Report Finds Little Gain From Vouchers
Tuesday, June 17, 2008; Page B06
Students in the D.C. school voucher program, the first federal initiative to spend taxpayer dollars on private school tuition, generally did no better on reading and math tests after two years than public school peers, a U.S. Education Department report said yesterday.
The findings mirror those in previous studies of the D.C. Opportunity Scholarship Program, passed by a Republican-led Congress in 2004 to place the District at the leading edge of the private school choice movement. It has awarded scholarships to 1,903 children from low-income families, granting up to $7,500 a year for tuition and other fees at participating schools.
The report comes at a politically perilous moment for the program. Congressional Democrats, led by D.C. Del. Eleanor Holmes Norton, want to phase it out, arguing that it drains money and other resources from public schools. Most scholarship recipients have enrolled in Catholic and other faith-based private schools.
Voucher supporters assert that Democrats, who now control Congress, should not deny poor families the kind of choices available to the well-to-do to satisfy such anti-voucher interest groups as teachers unions.
This afternoon, a House Appropriations subcommittee will consider President Bush's request for $18 million to continue the program.
Education Secretary Margaret Spellings renewed her call yesterday to preserve the program, stressing that it has shown promising achievement trends. Researchers found gains in reading among some groups of scholarship recipients, although they said the bump could be due to statistical chance.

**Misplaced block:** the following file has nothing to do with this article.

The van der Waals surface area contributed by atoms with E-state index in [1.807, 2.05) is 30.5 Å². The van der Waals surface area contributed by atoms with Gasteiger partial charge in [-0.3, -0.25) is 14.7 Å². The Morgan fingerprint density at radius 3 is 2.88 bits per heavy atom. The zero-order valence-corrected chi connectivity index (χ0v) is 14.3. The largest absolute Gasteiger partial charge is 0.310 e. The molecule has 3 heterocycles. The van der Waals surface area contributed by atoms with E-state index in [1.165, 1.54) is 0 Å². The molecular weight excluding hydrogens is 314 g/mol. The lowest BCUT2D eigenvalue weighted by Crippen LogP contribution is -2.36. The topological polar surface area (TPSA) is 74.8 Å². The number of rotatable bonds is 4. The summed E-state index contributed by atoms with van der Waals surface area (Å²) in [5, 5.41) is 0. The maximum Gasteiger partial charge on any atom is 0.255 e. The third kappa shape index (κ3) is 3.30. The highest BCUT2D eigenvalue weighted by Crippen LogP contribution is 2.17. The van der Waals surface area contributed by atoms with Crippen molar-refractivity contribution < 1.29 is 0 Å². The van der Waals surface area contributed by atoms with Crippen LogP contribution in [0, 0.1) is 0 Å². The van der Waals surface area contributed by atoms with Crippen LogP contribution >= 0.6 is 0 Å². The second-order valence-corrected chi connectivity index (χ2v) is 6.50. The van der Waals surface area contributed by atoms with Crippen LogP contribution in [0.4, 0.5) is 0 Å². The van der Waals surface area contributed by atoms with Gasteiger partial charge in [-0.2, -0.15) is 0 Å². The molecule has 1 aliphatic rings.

"No one in a position of responsibility can sever this lifeline right now and leave these kids adrift in schools that are not measuring up -- not when they have chosen to create a better future for themselves," Spellings said.
The congressionally mandated study, conducted through the Institute of Education Sciences, the department's research arm, compared the performance and attitudes of students who had scholarships with those of peers who sought scholarships but weren't chosen in the lottery.
Both groups took widely used math and reading tests, such as the Stanford Achievement Test. Overall, there was no statistically significant difference in performance.
But some groups of voucher recipients showed improvement. For instance, among students who earned relatively high reading scores before the program started, those with scholarships progressed faster and are now about two months ahead of their peers.
Students who previously attended struggling schools -- a group the program is designed to help -- showed no boost in test scores compared with their peers. Grover J. "Russ" Whitehurst, director of the institute, said one possible explanation is that those children lagged far behind academically and had trouble adjusting to what may be a more demanding classroom.
Parents of students with scholarships were more satisfied with their children's new schools and were less likely to worry that schools could be dangerous, the report found. Students showed no difference in their level of satisfaction.